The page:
“It sounds like you’re sayin’ I’m a cheap-ass who can’t ride a horse no more. Did either of ya’ know me and Fintan Sullivan used to ride horses through snow and wind when we was Jamie’s age,” He said. “Alright, fine, just for you, Bridget, but I’m the one who bought the horse, don’t neither of you go misremembering that.”
“Promise we won’t,” She rolled her eyes and sat down beside him. “Now, what you got goin’ on today, Jamie?”
“Claire and I will be working, then it’s straight back here to take a ride with Malcot.”
“We gotta’ have Claire over for dinner again sometime, she’s such a sweet girl.” She said.
“Ya’ know, if you got somethin’ else goin’ on, I can always cover for you with taking Malcot back, Jamie.” His grandfather said.
“Thank you, Grandfather, but I promise I’m fine taking her.” Jamie said, scraping down the last of his food. Before the argument reignited, he stood and went to his room to retrieve his equipment. At the door, he turned to say goodbye to his grandparents. “I’ll be back after my shift ends. Grandmother, please don’t let him take Malcot.”
“Just as long as you don’t go breakin’ too many maidens’ hearts today, you understand son?” His grandfather pointed with a mischievous smile.
After he departed, Bridget put a hand on Domnall’s shoulder. “Jamie ain’t tryin’ to hurt your pride,” She said. “If anythin’ happened to you while you were deliverin’ Malcot, he’d never forgive himself.”
Domnall gave a hefty sigh. “I know, it was wrong of me to argue. Breaks my heart to still see him that way, even now.”
Amorado’s Castle Town bustled with life. Among the rows and rows of grey buildings with cobblestone roofs, horse drawn carts perpetually brought people and supplies in one direction or the other and the streets were littered with merchants eager to draw in customers. Lucky for the citizenry, crime was a relatively tame problem, as Knights were enough to deter the majority of nefarious characters. Most of Jamie’s days consisted of him walking around trying his best to look intimidating.
It also helped that he had Claire Donovan watching his back. The two spent the past hour walking the streets of Skystead, careful to keep an eye out for potentially dangerous characters. Presently, the two were walking through cobbled streets past Harrison’s Cathedral, an intricately designed behemoth dusted with a light brown coat of paint.
“Unfortunately, I’m not a wizard who can look into people’s minds.” Jamie said.
“I’m not saying you have to be, all you need is the ability to see the world around you,” Claire said. She was dressed in the same silver surcoat and chainmail armor as Jamie, with her long, blonde hair kept neatly in a bun. “If you actually talk to a beautiful lady who’s interested in getting to know you, you’ll find there are plenty of hard to miss signs that she likes you. But you won’t know for sure unless you ask.”
“You’re saying I should just scoop a woman into my arms? What if she thinks I'm a disgusting monster before that?"
"They probably won’t like it if you pounce on them like a wild animal, no, but if you need them to tell you they find you attractive, I think the problem may lie with you, Jamie.”
He was going to offer a rebuttal, but a scuffle down the street caught his eye. A woman around his age stood with her arms crossed in front of a gesticulating merchant. She attempted to walk away down one end of the street, only for the street merchant to almost jump in front of her. When she turned around to go in the other direction, he intercepted her again. The woman looked like she was ready to punch him in the face. His ‘persistence’ wasn’t necessarily illegal, but Jamie turned to Claire and motioned towards the two. She nodded and they walked quickly down the street.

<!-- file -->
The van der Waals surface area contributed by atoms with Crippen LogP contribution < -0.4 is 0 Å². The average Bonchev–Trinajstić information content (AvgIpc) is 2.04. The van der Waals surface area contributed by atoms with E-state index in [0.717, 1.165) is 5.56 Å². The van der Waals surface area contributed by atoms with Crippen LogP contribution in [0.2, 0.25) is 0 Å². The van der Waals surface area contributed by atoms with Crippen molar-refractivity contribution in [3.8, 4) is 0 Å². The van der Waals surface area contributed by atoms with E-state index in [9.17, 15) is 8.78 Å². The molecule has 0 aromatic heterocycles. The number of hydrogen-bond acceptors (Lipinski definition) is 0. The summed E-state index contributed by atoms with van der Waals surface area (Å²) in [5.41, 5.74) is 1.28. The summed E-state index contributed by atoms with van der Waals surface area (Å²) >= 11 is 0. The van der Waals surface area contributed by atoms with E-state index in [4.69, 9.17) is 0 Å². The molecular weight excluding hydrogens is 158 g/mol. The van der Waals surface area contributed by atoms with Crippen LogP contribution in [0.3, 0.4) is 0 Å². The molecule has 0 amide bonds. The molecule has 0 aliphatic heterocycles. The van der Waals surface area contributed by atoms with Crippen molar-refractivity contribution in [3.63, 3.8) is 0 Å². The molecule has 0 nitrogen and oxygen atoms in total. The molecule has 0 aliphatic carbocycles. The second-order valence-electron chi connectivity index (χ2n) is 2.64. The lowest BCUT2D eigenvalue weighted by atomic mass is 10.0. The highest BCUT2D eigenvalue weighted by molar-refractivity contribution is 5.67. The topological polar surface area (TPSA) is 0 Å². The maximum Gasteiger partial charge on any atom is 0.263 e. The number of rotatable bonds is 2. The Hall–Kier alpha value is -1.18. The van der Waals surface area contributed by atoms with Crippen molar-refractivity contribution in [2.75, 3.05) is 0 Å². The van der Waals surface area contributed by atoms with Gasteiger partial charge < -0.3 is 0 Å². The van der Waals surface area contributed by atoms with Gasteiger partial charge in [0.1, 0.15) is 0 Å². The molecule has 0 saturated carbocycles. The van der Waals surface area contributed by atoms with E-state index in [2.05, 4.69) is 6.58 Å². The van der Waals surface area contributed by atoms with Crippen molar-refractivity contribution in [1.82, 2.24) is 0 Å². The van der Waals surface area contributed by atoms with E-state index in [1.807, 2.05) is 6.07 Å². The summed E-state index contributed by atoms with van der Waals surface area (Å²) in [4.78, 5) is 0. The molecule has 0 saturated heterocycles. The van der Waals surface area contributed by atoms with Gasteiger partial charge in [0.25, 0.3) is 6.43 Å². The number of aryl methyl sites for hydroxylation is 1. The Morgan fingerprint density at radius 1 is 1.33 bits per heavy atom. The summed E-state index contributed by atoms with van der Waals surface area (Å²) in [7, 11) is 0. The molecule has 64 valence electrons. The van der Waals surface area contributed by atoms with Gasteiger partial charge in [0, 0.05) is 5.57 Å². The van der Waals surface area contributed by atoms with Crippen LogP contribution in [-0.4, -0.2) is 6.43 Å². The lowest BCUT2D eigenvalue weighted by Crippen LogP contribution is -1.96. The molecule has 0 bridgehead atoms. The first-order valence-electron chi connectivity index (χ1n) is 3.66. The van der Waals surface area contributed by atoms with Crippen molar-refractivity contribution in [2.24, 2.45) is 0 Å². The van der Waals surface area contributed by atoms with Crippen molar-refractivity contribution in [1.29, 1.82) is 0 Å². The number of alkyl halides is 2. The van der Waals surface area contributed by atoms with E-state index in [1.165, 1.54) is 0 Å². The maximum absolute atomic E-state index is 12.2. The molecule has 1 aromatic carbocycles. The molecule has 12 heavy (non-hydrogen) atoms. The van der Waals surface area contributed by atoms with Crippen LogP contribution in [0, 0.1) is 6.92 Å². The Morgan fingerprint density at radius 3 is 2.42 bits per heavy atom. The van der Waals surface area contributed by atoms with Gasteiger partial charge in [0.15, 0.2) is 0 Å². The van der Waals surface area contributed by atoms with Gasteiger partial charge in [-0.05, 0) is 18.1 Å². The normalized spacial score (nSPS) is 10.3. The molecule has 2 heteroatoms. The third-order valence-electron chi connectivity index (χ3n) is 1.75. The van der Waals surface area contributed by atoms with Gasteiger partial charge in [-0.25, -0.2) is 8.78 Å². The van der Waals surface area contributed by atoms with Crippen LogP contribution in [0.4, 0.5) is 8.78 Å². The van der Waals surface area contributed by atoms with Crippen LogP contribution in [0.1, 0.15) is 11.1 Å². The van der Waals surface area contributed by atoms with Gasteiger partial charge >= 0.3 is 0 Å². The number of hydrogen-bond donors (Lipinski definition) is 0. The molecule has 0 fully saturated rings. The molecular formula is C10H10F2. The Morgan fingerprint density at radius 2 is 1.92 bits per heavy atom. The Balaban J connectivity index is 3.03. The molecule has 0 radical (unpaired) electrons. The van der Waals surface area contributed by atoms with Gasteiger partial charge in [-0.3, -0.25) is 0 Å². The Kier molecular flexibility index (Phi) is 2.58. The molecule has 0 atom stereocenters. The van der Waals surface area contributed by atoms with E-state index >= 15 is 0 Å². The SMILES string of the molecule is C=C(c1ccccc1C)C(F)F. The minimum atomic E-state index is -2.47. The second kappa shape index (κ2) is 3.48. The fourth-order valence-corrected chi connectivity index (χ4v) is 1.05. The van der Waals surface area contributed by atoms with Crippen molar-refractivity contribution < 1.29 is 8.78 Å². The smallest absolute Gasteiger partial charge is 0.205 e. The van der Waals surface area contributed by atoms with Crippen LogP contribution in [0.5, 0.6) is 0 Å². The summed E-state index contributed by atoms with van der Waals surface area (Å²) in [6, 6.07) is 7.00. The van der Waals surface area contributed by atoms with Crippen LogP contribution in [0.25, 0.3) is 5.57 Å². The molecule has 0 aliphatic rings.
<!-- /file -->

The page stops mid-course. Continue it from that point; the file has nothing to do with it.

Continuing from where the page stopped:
As they got closer, Jamie noted the merchant, clean cut and around his height, was selling a variety of small gems out of cases placed at his feet; despite their size, the sapphires, rubies and emeralds gleamed brilliantly beneath the light of the sun. “Are you sure you won’t reconsider, ma’am? You won’t find these gems at a cheaper price anywhere else, and that’s a promise.”
“Again, I’m not interested, now cease bothering me unless you want to lose some of your teeth, creep.” The young lady spat.
“But a young, fair lady like you deserves only the finest crafted jewels!” He greeted Jamie and Claire with a bright, winning smile. “Brave knights! The protectors of peace and justice! Care to purchase the treasures I’ve cultivated?”
“Is there a problem here, Miss?” Claire asked.
“No, I was merely reiterating my distaste for this loser’s offer.” She said.
The merchant put up his hands defensively. “I’ve grown familiar with lost causes, but from the ashes of one, we may build a better world,” He shifted to the knights. “How about a jewel for our other beautiful, young lady? A reward for keeping this country safe. Or how about something for you, big guy, maybe an amethyst for the wife or girlfriend?”
Claire smiled. “May I have a look?”
He made a flourish with his arm, presenting his treasures. “I’ve gathered these from all different lands, Galozar to the plains of Efline. Please, sample the wonders of my travels. Take as long as you wish.”
Claire knelt and picked up a small topaz gem with her thumb and forefinger. Jamie leaned in to examine it closer, uncertain of what his partner was thinking. There probably was a method to determine the legitimacy of jewelry, but that knowledge was far beyond Jamie’s education.
“Do these look stolen to you, Jamie?”
He considered the idea for a moment, then nodded. “Definitely. Definitely stolen.”
The merchant’s confidence didn’t falter. “Stolen? I’m offended, my good knights! I’ve spent years honing my craft, accumulating my inventory. We can still do business, but I retract my offer of a knightly discount.”